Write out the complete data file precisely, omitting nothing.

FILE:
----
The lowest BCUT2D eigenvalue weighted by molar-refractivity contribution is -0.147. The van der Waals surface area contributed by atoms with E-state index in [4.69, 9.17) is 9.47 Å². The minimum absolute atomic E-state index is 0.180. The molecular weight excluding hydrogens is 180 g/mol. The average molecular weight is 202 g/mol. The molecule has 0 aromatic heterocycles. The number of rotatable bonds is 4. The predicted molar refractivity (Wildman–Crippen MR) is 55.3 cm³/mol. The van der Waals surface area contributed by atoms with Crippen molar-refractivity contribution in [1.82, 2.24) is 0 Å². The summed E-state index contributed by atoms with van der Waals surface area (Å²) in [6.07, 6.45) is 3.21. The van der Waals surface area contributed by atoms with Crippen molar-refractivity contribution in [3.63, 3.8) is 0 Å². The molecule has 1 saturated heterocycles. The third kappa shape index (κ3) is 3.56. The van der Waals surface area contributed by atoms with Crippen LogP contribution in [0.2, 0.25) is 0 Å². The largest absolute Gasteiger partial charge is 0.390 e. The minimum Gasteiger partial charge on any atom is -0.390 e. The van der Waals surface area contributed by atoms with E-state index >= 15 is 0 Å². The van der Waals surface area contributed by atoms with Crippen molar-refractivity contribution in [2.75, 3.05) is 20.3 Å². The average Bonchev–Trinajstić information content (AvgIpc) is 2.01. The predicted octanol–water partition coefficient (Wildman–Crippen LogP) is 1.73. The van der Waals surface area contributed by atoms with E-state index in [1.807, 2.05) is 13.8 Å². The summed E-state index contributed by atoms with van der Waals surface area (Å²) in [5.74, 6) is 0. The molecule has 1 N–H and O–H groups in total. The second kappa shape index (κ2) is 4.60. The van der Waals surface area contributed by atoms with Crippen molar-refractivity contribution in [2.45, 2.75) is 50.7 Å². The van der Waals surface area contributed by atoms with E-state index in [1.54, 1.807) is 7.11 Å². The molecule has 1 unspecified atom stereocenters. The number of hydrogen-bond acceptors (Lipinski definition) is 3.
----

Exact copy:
The lowest BCUT2D eigenvalue weighted by molar-refractivity contribution is -0.147. The van der Waals surface area contributed by atoms with E-state index in [4.69, 9.17) is 9.47 Å². The minimum absolute atomic E-state index is 0.180. The molecular weight excluding hydrogens is 180 g/mol. The average molecular weight is 202 g/mol. The molecule has 0 aromatic heterocycles. The number of rotatable bonds is 4. The predicted molar refractivity (Wildman–Crippen MR) is 55.3 cm³/mol. The van der Waals surface area contributed by atoms with Crippen molar-refractivity contribution in [1.82, 2.24) is 0 Å². The summed E-state index contributed by atoms with van der Waals surface area (Å²) in [6.07, 6.45) is 3.21. The van der Waals surface area contributed by atoms with Crippen molar-refractivity contribution in [3.63, 3.8) is 0 Å². The molecule has 1 saturated heterocycles. The third kappa shape index (κ3) is 3.56. The van der Waals surface area contributed by atoms with Crippen LogP contribution in [0.2, 0.25) is 0 Å². The largest absolute Gasteiger partial charge is 0.390 e. The minimum Gasteiger partial charge on any atom is -0.390 e. The van der Waals surface area contributed by atoms with E-state index >= 15 is 0 Å². The van der Waals surface area contributed by atoms with Crippen molar-refractivity contribution in [2.75, 3.05) is 20.3 Å². The average Bonchev–Trinajstić information content (AvgIpc) is 2.01. The predicted octanol–water partition coefficient (Wildman–Crippen LogP) is 1.73. The van der Waals surface area contributed by atoms with E-state index in [1.807, 2.05) is 13.8 Å². The summed E-state index contributed by atoms with van der Waals surface area (Å²) in [5.74, 6) is 0. The molecule has 1 N–H and O–H groups in total. The second kappa shape index (κ2) is 4.60. The van der Waals surface area contributed by atoms with Crippen molar-refractivity contribution in [2.45, 2.75) is 50.7 Å². The van der Waals surface area contributed by atoms with E-state index in [1.54, 1.807) is 7.11 Å². The molecule has 1 unspecified atom stereocenters. The number of hydrogen-bond acceptors (Lipinski definition) is 3.